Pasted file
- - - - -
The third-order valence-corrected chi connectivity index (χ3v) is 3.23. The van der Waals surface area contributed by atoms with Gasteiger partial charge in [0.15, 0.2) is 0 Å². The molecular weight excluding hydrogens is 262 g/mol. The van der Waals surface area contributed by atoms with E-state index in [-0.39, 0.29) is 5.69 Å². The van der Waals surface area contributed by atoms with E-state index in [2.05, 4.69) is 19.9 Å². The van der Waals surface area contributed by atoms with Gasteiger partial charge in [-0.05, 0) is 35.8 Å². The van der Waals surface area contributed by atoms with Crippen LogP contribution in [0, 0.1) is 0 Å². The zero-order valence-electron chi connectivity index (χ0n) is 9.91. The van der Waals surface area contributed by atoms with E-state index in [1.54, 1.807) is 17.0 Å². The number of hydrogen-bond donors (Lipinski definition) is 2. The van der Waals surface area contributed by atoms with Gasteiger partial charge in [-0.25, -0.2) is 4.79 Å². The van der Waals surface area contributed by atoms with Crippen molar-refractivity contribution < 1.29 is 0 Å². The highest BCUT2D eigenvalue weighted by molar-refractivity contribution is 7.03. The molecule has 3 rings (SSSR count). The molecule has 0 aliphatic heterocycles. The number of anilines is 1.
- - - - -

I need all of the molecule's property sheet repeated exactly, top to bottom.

The third-order valence-corrected chi connectivity index (χ3v) is 3.23. The van der Waals surface area contributed by atoms with Gasteiger partial charge in [0.15, 0.2) is 0 Å². The molecular weight excluding hydrogens is 262 g/mol. The van der Waals surface area contributed by atoms with E-state index in [-0.39, 0.29) is 5.69 Å². The van der Waals surface area contributed by atoms with E-state index in [2.05, 4.69) is 19.9 Å². The van der Waals surface area contributed by atoms with Gasteiger partial charge in [-0.05, 0) is 35.8 Å². The van der Waals surface area contributed by atoms with Crippen LogP contribution in [0, 0.1) is 0 Å². The zero-order valence-electron chi connectivity index (χ0n) is 9.91. The van der Waals surface area contributed by atoms with E-state index in [1.54, 1.807) is 17.0 Å². The number of hydrogen-bond donors (Lipinski definition) is 2. The van der Waals surface area contributed by atoms with Gasteiger partial charge in [-0.25, -0.2) is 4.79 Å². The van der Waals surface area contributed by atoms with Crippen molar-refractivity contribution < 1.29 is 0 Å². The highest BCUT2D eigenvalue weighted by molar-refractivity contribution is 7.03. The molecule has 3 rings (SSSR count). The molecule has 0 aliphatic heterocycles. The number of anilines is 1.